subscribe: Posts | Comments      Facebook      Email Steve

The way it used to be


Got the Husch Vineyards newsletter in the mail yesterday. It was all about that Anderson Valley winery’s 30th anniversary under its current ownership. (The founding, by the Husches, actually dates to 1971, making Husch one of the older wineries in the North Coast.) The newsletter had the usual grainy pictures from the 1970s of longhaired guys and old cars, and it put me in a nostalgic state of mind for “the old days.”

Back when Tony and Gretchen Husch started their little winery, wine was still a fairly obscure thing in California and, even more, across the U.S. It was not perceived as a money-making occupation, nor did the title “winemaker” receive much respect among opinion makers. If you started a winery, you usually did so on a shoestring budget, borrowing from your parents or mortgaging your house, and you also were dependent on the kindness of other local vintners, who might lend you a tractor or let you use their bottling line.

The 1970s was a more innocent time, but it also preceded a lot of the controversial phenomena that have changed the wine industry — for the worse, some say. Back then there were no celebrity wines, no movie stars and superstar athletes who lend their names to marketing indifferent products, the way it is today. There were no “cult wines” to foster jealousy among those who couldn’t get them and distort the pricing structure of everything else. There were no “flying winemakers” to make those cult wines. There were no billionaires parachuting into Napa Valley in order to buy themselves an instant lifestyle. There was no “international style” of wine that made everything taste like everything else. There were a few large corporations actively involved in acquiring wineries, but nothing like the massively consolidated field we see today. Napa Valley still was a sleepy place, not the theme park, Disney-fied mecca it now is. Winemakers quietly went their way making the best wine they could, and depended on word-of-mouth to sell it, instead of hiring high-priced P.R. firms to issue press releases and slick marketing managers to make side deals with distributors. And wealthy people collected wine because they wanted to age it properly in their cellars, not because they expected to make double-digit profits on it as an investment.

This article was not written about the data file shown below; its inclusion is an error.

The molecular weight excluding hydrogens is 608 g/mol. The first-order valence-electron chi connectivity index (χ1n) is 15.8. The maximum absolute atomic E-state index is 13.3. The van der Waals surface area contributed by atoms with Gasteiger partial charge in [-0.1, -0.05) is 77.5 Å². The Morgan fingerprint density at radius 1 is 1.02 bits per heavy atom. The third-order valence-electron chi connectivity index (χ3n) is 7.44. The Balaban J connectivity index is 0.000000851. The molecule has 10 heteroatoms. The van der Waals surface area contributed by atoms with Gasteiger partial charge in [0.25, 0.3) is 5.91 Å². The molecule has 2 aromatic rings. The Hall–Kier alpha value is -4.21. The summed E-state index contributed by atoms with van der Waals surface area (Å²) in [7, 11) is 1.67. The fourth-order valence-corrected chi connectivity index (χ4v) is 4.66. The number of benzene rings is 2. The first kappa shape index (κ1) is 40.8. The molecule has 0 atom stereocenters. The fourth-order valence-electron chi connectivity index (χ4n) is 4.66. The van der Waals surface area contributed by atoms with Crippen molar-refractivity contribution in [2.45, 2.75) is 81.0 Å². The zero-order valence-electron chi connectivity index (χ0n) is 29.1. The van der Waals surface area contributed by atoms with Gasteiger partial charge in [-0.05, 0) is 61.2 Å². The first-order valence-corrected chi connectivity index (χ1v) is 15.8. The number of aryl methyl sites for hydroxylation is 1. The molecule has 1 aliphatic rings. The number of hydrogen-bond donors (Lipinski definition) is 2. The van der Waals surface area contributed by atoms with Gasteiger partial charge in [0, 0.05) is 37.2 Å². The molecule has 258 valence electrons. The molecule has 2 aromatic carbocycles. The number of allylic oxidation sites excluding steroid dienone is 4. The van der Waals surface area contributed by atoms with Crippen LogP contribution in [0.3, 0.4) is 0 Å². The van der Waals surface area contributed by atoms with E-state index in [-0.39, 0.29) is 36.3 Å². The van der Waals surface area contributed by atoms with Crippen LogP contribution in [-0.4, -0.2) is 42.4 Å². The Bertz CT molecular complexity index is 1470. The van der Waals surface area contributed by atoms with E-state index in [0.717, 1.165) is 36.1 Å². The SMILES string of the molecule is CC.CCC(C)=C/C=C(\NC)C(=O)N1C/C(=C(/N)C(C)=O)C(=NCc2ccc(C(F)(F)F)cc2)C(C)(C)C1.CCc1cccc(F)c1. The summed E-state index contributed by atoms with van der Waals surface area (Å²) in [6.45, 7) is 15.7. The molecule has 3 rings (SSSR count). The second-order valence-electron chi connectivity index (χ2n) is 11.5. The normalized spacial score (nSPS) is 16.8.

Anderson Valley is still a 1970s kind of place. The locals have mixed feelings about being located so far north of San Francisco — really beyond the ability of the average wine tourist, who will drive as far as Sonoma County but no further. On the one hand, this keeps Anderson Valley from reaping the benefits of an active tourist industry, and to some extent prevents wine prices from getting too high. On the positive side, Anderson Valley and its three little villages — Boonville, Navarro and Philo — have not been overrun with outsiders, traffic jams and all the associated bedlam that tourists bring in their wake.

I’m not foolish enough to think the California wine industry will go back to the old ways. History doesn’t march backward. But sometimes, I do miss the sleepy days when wine was truly an amateur pursuit of love. Today, it’s Big Business. But thankfully there are still quiet, out-of-the-way places like Anderson Valley where you can get a sense of the way it used to be.

  1. Steve some things haven’t changed. Like borrowing from your parents, mortgaging your house or the new one cash out a 401 (K). I remember those days fondly being with my parents in wine country, collecting wine because it would or could get better. I jumped on board to make my dreams happen and wouldn’t change it for a thing. I may fail, but I will never say I didn’t try. There are still people out here making great wines and trying to share them with folks, one customer at a time! No big PR firms or marketing arm for me, unless you count twitter and facebook…:-)